Skip to main content

'The Photograph': Movie Review

Kimberly Carr


Share This article

From the Studio

When famed photographer Christina Eames unexpectedly dies, she leaves her estranged daughter Mae Morton (Issa Rae) hurt, angry and full of questions. When a photograph tucked away in a safe-deposit box is found, Mae finds herself on a journey delving into her mother’s early life and ignites a powerful, unexpected romance with a rising-star journalist, Michael Block (LaKeith Stanfield).

First and Lasting Impressions

Classic movies like Love and Basketball and Waiting to Exhale have become not just favorites but remain the leaders in the often under produced genre of films featuring people of color, sometimes termed “black romance.”  With more films gaining popularity, (like the recent If Beale Street Could Talk from 2018), studios seem to be taking notice and are eager to produce what audiences crave.

In The Photograph, writer and director Stella Meghie brings a tender multi-generational love story to the big screen, and while the center of the story focuses on romantic love, Meghie takes time to explore other types of love – that between mother and daughter, father and daughter, step-families, friends, and siblings.

In a February 2020 interview on TV’s “The View,” star Issa Rae said “Stella was missing those stories that were purely love stories.” Co-star LaKeith Stanfield added they are “Happy to be able to showcase love between two dark skinned people on screen and show that all love is multi-dimensional and multi-faceted and hopefully everyone can enjoy their love story.”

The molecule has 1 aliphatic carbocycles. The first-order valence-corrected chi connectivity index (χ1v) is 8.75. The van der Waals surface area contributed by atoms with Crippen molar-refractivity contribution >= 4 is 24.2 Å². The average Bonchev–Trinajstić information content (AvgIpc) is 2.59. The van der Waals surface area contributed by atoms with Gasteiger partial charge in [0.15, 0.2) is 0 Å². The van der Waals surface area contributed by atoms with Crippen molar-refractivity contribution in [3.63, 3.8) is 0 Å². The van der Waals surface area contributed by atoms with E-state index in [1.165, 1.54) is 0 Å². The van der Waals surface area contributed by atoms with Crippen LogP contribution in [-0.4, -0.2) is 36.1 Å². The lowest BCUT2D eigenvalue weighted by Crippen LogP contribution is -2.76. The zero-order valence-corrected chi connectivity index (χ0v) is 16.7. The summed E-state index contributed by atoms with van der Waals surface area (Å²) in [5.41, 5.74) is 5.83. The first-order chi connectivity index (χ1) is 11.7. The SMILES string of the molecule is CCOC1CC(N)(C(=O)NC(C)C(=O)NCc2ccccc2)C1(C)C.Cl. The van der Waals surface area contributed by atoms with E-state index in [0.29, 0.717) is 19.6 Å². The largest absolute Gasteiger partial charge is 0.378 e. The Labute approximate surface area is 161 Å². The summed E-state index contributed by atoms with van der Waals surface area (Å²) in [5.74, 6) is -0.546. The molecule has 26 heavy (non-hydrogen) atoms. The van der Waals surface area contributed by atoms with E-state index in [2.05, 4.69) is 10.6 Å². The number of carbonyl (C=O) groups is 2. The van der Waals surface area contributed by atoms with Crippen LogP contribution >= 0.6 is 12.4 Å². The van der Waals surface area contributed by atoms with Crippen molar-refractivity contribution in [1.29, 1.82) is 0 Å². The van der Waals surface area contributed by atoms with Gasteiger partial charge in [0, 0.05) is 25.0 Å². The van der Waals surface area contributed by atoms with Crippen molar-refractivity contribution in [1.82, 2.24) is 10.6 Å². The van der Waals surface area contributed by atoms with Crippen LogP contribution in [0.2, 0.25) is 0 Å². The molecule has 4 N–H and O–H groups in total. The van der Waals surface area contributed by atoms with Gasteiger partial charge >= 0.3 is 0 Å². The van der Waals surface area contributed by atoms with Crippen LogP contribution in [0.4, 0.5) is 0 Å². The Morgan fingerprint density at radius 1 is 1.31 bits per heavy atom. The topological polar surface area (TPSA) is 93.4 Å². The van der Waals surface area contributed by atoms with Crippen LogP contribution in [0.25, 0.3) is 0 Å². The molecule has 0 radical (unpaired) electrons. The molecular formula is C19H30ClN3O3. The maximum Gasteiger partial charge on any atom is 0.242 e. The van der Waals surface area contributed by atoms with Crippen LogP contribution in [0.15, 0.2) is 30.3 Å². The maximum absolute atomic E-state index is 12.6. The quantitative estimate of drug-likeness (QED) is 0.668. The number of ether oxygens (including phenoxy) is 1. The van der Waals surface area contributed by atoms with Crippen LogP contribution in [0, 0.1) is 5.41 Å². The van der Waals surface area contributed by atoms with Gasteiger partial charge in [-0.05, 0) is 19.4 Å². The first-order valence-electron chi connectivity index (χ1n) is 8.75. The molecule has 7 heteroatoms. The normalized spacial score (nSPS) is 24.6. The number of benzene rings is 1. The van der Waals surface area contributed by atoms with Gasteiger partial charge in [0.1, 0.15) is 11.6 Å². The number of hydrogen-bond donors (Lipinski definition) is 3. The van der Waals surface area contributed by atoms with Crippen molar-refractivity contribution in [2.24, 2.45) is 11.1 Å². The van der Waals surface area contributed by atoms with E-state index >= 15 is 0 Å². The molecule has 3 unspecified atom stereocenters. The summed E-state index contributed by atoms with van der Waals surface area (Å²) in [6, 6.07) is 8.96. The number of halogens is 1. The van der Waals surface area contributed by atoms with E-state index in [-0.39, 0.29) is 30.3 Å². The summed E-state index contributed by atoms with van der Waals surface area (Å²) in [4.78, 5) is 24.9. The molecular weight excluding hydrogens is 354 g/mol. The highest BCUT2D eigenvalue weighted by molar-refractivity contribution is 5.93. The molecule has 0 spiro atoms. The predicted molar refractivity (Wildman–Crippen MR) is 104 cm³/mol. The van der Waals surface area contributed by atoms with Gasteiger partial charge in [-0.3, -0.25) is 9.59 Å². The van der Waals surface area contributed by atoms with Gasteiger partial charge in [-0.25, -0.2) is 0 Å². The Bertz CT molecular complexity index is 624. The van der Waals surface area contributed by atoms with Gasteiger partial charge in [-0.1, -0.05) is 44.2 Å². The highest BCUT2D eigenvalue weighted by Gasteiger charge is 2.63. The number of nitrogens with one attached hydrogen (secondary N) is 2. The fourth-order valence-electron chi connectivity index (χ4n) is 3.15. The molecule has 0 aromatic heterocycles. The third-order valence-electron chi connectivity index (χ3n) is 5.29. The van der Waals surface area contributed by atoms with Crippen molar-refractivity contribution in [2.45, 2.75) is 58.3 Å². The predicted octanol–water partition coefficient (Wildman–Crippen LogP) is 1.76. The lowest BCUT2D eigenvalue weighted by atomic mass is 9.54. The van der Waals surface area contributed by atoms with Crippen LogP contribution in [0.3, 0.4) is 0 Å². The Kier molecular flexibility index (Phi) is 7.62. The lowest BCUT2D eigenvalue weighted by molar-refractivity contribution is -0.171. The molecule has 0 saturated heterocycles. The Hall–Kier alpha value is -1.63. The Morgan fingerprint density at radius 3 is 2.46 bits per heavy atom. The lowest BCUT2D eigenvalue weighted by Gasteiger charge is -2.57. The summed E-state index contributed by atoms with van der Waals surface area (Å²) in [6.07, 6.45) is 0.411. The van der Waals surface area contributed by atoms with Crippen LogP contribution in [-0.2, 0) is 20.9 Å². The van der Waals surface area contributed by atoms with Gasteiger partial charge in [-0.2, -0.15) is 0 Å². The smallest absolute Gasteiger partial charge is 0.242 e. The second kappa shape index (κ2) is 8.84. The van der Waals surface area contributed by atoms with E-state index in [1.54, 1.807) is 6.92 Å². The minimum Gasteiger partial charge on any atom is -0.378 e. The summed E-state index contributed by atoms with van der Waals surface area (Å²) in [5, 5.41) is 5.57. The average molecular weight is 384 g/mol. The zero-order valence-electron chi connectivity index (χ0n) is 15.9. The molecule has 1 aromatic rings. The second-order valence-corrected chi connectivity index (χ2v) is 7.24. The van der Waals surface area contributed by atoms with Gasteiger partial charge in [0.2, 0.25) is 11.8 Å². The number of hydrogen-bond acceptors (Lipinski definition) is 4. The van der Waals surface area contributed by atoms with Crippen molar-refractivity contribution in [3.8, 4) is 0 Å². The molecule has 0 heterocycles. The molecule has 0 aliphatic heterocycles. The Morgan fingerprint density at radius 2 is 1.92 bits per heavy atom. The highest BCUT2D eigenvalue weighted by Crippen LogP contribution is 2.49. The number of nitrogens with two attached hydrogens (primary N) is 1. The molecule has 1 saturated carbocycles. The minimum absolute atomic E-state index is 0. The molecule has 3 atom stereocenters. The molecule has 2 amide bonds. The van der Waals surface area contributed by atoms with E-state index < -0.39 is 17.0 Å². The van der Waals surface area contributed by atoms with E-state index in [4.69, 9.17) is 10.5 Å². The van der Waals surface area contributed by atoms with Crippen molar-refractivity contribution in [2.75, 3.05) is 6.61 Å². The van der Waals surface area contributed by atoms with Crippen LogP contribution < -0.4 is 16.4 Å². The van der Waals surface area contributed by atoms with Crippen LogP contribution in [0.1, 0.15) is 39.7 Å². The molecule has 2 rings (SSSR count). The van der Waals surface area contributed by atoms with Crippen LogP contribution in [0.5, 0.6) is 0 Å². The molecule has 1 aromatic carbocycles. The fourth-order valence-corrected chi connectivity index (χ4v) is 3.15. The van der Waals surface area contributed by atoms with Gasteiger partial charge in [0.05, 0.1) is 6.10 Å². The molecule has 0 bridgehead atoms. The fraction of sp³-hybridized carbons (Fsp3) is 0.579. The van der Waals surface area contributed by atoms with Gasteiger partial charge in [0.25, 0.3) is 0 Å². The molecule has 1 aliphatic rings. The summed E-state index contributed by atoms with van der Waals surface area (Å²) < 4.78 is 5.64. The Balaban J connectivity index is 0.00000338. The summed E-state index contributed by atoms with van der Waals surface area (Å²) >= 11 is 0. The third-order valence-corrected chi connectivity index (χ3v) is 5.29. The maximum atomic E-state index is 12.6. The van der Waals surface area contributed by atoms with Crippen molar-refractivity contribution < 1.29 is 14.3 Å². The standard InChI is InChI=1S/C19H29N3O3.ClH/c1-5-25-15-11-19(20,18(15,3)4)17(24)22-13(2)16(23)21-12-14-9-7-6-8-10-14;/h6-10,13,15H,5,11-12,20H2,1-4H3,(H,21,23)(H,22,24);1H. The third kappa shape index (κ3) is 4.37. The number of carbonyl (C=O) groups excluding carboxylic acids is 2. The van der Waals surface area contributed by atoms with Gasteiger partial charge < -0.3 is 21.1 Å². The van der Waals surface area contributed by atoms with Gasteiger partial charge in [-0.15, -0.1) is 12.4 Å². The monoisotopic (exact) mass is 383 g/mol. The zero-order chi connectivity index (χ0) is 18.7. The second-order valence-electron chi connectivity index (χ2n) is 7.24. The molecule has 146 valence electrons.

Issa Rae commands the role of the confident and driven Mae. Rae might best be known for her television series “Insecure,” where she also served as executive producer, as on this film. Rae is gifted with deadpan delivery and brilliant timing in her comedic roles, but almost seemed mismatched with the intensity of the emotional and romantic scenes in the film. She at times appeared uncomfortable with her own character.

Stanfield had a growing resume before this project. He began training as an actor in his teens but his performance in the 2017 film Get Out caught people’s attention, and he shone in 2019’s Best Picture Oscar-nominated film Knives Out. He presents as very soft-spoken but intense in interviews, qualities that are mirrored in his character Michael. At some moments his courting of Mae edged into “creepy stalker” territory, but Stanfield’s easy charm reassured his honest intentions.

The audience I sat with for the screening was enthusiastic before it began. There was a jovial buzz throughout the theatre during the film which extended into the lobby after it ended. One attendee agreed that is was a good offering for the black romance genre. She felt Michael’s brother and his family were refreshing characters in that they helped show normal life. She was also glad to see that the film “didn’t follow down a stereotypical road of portraying southern African-Americans as poor and uneducated.”

The film dragged on a bit at a few points, but the stellar supporting cast helped move the story along. There was uproarious laughter, cheering, and a few tears by the end of the evening.

Know Before You Go

Though this is rated PG-13, there are a few love scenes and “hook-up” references that might make some viewers uncomfortable. I would certainly advise screening the film before bringing any young people to the flick. There were also a few cuss words, but the language and dialogue content were not crude.

Check out the trailer below!

Share This article

About The Author